A MAN who has taught three generations of students at Bradford’s biggest school is retiring after nearly 40 years.

Derek Radcliffe, 59, will leave Grange Technology College tomorrow after joining as a PE teacher in October 1979, when the school was known as The Grange.

During his time at the school, Mr Radcliffe has taught subjects including PE, maths and art and design and was head of the sixth form for eight years.

He has also taught future sports stars including former Bradford City striker Ian Ormondroyd and boxer Harris Akbar, who this year claimed victory at the England Boxing elite national championships.

His other roles saw him coach the Bradford Boys’ under 19s and the West Yorkshire Schools under 19s football teams, which featured former City midfielder Des Hamilton.

Mr Radcliffe has also undertaken a vast number of additional roles throughout his career, most recently as an achievement leader for the sixth form, where he has developed a successful and growing student leadership programme. This includes a range of charity initiatives and regular support of the Lord Mayor’s Appeal.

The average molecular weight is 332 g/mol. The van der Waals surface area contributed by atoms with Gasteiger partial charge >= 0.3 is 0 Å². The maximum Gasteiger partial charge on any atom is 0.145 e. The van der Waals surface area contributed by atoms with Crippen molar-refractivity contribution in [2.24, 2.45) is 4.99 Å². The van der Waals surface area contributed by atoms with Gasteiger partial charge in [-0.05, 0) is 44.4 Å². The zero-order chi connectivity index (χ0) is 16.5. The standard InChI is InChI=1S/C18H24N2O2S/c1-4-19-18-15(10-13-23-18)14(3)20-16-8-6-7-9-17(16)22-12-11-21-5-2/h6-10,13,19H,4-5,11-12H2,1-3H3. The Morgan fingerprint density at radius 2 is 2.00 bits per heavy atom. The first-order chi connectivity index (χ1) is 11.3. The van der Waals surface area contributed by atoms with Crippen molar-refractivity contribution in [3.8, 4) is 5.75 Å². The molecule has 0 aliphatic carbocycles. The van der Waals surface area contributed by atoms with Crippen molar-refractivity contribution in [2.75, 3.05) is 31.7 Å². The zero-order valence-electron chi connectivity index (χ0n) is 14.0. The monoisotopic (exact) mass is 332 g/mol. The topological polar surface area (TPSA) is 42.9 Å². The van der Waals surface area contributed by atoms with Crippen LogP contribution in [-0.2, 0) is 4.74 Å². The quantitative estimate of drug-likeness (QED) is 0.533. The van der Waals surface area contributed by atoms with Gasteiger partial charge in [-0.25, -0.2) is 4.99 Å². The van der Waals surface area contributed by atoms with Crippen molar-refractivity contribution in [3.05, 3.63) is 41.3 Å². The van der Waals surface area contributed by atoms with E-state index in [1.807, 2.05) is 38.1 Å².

His dedication to the role has also seen him recognised with award nominations.

In 2013, he was nominated for the Telegraph & Argus Schools Awards in the secondary teacher category, but missed out on the prize. Last year he was shortlisted for the community hearts awards in the inspirational teacher category.

Mr Radcliffe, of Bingley, plans to spend his retirement developing his interest in art and design, travel and keeping active in the outdoors.

He said: “I have met a lot of amazing youngsters and people through education. What is pleasing is seeing them coming out as rounded young people, ready for life out there.

“My life at Grange has been a journey I have been privileged to have been on.”

Headteacher Alison Mander paid tribute to the dedicated teacher.

She said: “Derek is a true Granger who is widely known and respected in our community.

“His contribution to the school, the teaching profession and most importantly the thousands of young people he has taught, is phenomenal. We all wish him the very best in his retirement.”